Colston statue toppled over 'unaffordable housing and gentrification'

Bristol mayor says toppling of Sir Edward Colston statue was fuelled by ‘years of unaffordable housing, gentrification and being left behind’

  • Marvin Rees was giving evidence on ‘physical heritage’ to the DCMS Committee
  • He said statue toppling in Bristol in June was not ‘all about the Colston Statue’
  • Suggested issues like ‘unaffordable housing and gentrification’ contributed to ‘public anger’ as well

The toppling of Edward Colston’s statue was about ‘years’ of unaffordable housing and gentrification, the Mayor of Bristol has told MPs.

Marvin Rees said that Black Lives Matters protests this summer which led to the  17th-century slave trader’s bronze effigy being ripped off its pedestal were not ‘all about the Colston Statue’.

Speaking at the Digital, Culture, Media, and Sport (DCMS) Select Committee’s ‘hearing into physical heritage’, the mayor suggested public anger had been ‘built up over the years’, and the toppling was just the ‘focal point’ for frustrations.

Marvin Rees has said that Black Lives Matters protests this summer which led to the 17th-century slave trader’s bronze effigy being ripped off its pedestal were not ‘all about the Colston Statue’

‘I don’t think that the Colston Statue was all about the Colston statue,’ said Mr Rees. ‘I think that the issues are a lot more complicated than that.

‘I think there is a lot that has been built up over the years, whether we’re talking about unaffordable housing, gentrification feeding into this, or being left behind by the national or the international economy.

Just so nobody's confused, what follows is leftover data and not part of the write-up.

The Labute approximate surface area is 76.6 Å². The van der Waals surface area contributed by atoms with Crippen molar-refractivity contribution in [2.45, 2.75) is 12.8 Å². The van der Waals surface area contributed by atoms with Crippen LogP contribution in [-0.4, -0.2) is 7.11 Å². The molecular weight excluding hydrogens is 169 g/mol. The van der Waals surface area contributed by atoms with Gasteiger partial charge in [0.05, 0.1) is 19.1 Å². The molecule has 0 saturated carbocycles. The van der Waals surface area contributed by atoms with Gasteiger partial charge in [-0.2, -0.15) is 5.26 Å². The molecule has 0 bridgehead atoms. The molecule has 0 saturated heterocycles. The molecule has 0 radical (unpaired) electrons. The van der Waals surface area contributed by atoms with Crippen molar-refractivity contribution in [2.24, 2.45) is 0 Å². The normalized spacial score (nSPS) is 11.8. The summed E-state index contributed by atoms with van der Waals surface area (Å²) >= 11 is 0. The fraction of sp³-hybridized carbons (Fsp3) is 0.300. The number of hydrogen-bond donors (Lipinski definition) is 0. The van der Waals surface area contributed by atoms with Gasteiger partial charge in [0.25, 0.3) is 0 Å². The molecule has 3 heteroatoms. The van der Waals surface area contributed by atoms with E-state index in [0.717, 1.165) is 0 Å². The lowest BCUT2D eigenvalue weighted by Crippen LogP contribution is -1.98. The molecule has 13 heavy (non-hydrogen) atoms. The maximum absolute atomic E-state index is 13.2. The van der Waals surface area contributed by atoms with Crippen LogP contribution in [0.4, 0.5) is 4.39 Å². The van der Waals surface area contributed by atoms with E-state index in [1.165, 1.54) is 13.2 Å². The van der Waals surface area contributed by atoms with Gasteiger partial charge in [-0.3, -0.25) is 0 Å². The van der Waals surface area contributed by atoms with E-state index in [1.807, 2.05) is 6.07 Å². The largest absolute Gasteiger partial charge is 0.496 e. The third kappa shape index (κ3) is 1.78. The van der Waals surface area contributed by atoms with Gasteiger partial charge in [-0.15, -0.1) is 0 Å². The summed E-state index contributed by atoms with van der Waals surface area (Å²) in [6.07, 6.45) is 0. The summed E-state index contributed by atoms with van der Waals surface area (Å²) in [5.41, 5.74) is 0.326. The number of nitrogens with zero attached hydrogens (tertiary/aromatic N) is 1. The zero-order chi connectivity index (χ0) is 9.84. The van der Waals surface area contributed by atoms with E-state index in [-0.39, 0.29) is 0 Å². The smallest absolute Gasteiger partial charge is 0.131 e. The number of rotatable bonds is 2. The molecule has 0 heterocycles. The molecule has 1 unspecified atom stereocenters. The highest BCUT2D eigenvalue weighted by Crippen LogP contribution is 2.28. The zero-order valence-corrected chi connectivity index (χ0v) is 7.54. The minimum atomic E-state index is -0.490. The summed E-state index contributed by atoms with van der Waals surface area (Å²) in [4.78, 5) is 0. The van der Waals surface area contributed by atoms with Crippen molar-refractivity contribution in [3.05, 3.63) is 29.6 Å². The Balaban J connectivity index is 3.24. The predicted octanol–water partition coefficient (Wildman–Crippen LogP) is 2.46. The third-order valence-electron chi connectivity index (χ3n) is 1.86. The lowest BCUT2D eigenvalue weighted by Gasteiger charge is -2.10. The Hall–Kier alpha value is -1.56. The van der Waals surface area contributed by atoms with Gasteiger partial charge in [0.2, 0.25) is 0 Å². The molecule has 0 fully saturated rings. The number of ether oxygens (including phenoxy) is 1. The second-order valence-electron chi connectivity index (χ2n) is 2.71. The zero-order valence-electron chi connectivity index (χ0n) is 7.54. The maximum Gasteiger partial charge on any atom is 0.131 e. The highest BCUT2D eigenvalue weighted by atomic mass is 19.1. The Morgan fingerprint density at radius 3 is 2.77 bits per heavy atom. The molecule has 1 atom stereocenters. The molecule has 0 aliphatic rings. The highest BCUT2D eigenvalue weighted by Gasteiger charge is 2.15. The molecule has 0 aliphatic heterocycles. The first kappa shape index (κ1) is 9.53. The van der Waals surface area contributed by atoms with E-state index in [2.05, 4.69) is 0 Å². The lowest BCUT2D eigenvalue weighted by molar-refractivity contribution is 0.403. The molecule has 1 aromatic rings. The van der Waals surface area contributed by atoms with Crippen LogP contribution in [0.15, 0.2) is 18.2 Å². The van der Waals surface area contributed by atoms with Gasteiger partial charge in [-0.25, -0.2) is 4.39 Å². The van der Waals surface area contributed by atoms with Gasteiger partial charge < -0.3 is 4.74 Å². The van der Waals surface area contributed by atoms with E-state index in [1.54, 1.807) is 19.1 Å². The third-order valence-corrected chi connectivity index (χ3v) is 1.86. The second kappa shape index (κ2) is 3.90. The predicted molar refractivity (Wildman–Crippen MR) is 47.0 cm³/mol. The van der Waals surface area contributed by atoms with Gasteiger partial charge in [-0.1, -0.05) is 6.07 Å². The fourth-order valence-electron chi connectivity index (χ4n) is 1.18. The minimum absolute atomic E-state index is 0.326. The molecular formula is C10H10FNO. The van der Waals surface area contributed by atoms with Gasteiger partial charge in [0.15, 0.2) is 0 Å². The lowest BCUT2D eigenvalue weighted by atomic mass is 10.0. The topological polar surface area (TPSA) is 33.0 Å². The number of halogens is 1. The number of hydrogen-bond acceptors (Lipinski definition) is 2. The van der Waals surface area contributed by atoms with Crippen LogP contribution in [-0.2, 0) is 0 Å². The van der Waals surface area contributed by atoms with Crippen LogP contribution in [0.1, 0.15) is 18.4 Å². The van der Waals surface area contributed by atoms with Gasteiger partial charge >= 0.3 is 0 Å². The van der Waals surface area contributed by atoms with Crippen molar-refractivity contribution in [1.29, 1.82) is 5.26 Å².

‘This action happened within a context, it’s not just the action. I think that the Colston statue became a focal point for other frustrations with life in modern Britain and some of its challenges.’

Speaking at the Digital, Culture, Media, and Sport (DCMS) Select Committee’s ‘hearing into physical heritage’, the mayor suggested public anger had been ‘built up over the years’, and the toppling was just the ‘focal point’ for frustrations. Pictured: Edward Colston statue in the centre of Bristol falls to protestors

Mr Rees added that there had been a ‘long-running question in the country’ over national identity and ‘what it means to be British’ that started in the 2000s and has now become more pronounced.

Committee member Damian Green questioned Mr Rees why it was only now Colston’s statue had been toppled despite being deemed controversial for 30 years.

Mr Rees, who has been Bristol Mayor since 2016, said that the topic of Colston had come up in 2007 at the 200th anniversary of William Wilberforce’s Abolition of the Slave Trade, but those in power did not do anything.

‘It was a very difficult year for the city, it was not equipped to have a conversation about Colston,’ he replied.

‘This action happened within a context, it’s not just the action. I think that the Colston statue became a focal point for other frustrations with life in modern Britain and some of its challenges,’ he said

‘When I came in in 2016, I was the first directly elected black mayor of a major city in Europe.

‘If I come in and the first thing I start doing is tackling slave memorabilia in the middle of a Brexit debate that is all about national identity and heritage against the EU, it would have been all I’d be doing for four years, and would have been a pretty politically naive thing to have done.’

In July, a month after protestor tore the statue down and it into the River Avon, Mr Rees said that while action over the statue ‘makes people feel good’, he said ‘it doesn’t address the underlying drivers of inequality’.

Committee member Damian Green questioned Mr Rees why it was only now Colston’s statue had been toppled despite being deemed controversial for the past 30 years

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